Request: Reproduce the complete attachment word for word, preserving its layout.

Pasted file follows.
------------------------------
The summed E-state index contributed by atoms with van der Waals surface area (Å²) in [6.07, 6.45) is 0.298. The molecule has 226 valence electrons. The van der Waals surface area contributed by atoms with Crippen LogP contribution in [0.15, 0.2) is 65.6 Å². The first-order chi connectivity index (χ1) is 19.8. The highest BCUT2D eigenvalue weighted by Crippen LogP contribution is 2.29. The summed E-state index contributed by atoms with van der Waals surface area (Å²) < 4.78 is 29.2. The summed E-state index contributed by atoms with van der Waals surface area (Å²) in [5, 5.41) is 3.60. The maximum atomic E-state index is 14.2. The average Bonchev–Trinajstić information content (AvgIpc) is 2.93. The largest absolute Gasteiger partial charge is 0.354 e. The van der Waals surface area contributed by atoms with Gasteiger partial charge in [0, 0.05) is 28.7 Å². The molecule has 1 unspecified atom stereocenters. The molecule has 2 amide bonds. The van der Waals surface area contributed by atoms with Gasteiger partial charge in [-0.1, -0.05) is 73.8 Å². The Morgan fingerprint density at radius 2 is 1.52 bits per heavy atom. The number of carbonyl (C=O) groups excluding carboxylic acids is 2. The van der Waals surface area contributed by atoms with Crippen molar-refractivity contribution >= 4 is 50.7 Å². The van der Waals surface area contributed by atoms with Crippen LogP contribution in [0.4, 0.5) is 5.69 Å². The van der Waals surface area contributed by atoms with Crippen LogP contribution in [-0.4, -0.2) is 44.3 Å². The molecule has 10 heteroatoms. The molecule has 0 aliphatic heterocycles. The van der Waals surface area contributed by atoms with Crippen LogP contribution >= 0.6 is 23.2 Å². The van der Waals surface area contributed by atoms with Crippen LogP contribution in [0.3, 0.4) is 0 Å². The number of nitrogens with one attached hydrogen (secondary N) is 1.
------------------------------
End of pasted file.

The summed E-state index contributed by atoms with van der Waals surface area (Å²) in [6.07, 6.45) is 0.298. The molecule has 226 valence electrons. The van der Waals surface area contributed by atoms with Crippen LogP contribution in [0.15, 0.2) is 65.6 Å². The first-order chi connectivity index (χ1) is 19.8. The highest BCUT2D eigenvalue weighted by Crippen LogP contribution is 2.29. The summed E-state index contributed by atoms with van der Waals surface area (Å²) < 4.78 is 29.2. The summed E-state index contributed by atoms with van der Waals surface area (Å²) in [5, 5.41) is 3.60. The maximum atomic E-state index is 14.2. The average Bonchev–Trinajstić information content (AvgIpc) is 2.93. The largest absolute Gasteiger partial charge is 0.354 e. The van der Waals surface area contributed by atoms with Gasteiger partial charge in [0, 0.05) is 28.7 Å². The molecule has 1 unspecified atom stereocenters. The molecule has 2 amide bonds. The van der Waals surface area contributed by atoms with Gasteiger partial charge in [-0.1, -0.05) is 73.8 Å². The Morgan fingerprint density at radius 2 is 1.52 bits per heavy atom. The number of carbonyl (C=O) groups excluding carboxylic acids is 2. The van der Waals surface area contributed by atoms with Crippen molar-refractivity contribution >= 4 is 50.7 Å². The van der Waals surface area contributed by atoms with Crippen LogP contribution in [0.4, 0.5) is 5.69 Å². The van der Waals surface area contributed by atoms with Crippen LogP contribution in [-0.4, -0.2) is 44.3 Å². The molecule has 10 heteroatoms. The molecule has 0 aliphatic heterocycles. The van der Waals surface area contributed by atoms with Crippen LogP contribution >= 0.6 is 23.2 Å². The van der Waals surface area contributed by atoms with Crippen LogP contribution in [0.3, 0.4) is 0 Å². The number of nitrogens with one attached hydrogen (secondary N) is 1.